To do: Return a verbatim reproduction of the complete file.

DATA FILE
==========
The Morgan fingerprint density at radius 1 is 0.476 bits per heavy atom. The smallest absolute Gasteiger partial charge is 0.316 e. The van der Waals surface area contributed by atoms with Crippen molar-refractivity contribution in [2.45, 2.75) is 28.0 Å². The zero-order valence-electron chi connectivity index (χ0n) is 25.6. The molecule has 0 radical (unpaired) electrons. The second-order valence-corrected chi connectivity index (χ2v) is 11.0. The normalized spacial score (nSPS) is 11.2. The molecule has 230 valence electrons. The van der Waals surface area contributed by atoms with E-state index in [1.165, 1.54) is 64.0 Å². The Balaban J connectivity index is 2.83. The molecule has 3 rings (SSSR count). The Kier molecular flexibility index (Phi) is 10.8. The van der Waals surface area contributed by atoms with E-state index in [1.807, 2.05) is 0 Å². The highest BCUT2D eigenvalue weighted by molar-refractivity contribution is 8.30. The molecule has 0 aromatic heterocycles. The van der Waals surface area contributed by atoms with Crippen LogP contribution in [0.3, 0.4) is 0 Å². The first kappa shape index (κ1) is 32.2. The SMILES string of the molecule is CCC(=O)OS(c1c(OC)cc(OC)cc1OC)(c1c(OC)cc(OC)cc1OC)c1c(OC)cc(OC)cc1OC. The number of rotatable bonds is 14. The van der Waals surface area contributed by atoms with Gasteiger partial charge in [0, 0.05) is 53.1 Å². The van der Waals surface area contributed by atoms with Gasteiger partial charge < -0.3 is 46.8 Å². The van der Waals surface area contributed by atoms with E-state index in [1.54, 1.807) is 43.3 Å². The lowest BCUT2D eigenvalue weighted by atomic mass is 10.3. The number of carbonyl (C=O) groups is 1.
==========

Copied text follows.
The Morgan fingerprint density at radius 1 is 0.476 bits per heavy atom. The smallest absolute Gasteiger partial charge is 0.316 e. The van der Waals surface area contributed by atoms with Crippen molar-refractivity contribution in [2.45, 2.75) is 28.0 Å². The zero-order valence-electron chi connectivity index (χ0n) is 25.6. The molecule has 0 radical (unpaired) electrons. The second-order valence-corrected chi connectivity index (χ2v) is 11.0. The normalized spacial score (nSPS) is 11.2. The molecule has 230 valence electrons. The van der Waals surface area contributed by atoms with E-state index in [1.165, 1.54) is 64.0 Å². The Balaban J connectivity index is 2.83. The molecule has 3 rings (SSSR count). The Kier molecular flexibility index (Phi) is 10.8. The van der Waals surface area contributed by atoms with E-state index in [1.807, 2.05) is 0 Å². The highest BCUT2D eigenvalue weighted by molar-refractivity contribution is 8.30. The molecule has 0 aromatic heterocycles. The van der Waals surface area contributed by atoms with Crippen LogP contribution in [0.3, 0.4) is 0 Å². The first kappa shape index (κ1) is 32.2. The SMILES string of the molecule is CCC(=O)OS(c1c(OC)cc(OC)cc1OC)(c1c(OC)cc(OC)cc1OC)c1c(OC)cc(OC)cc1OC. The number of rotatable bonds is 14. The van der Waals surface area contributed by atoms with Gasteiger partial charge in [0, 0.05) is 53.1 Å². The van der Waals surface area contributed by atoms with Gasteiger partial charge < -0.3 is 46.8 Å². The van der Waals surface area contributed by atoms with E-state index in [1.54, 1.807) is 43.3 Å². The lowest BCUT2D eigenvalue weighted by atomic mass is 10.3. The number of carbonyl (C=O) groups is 1.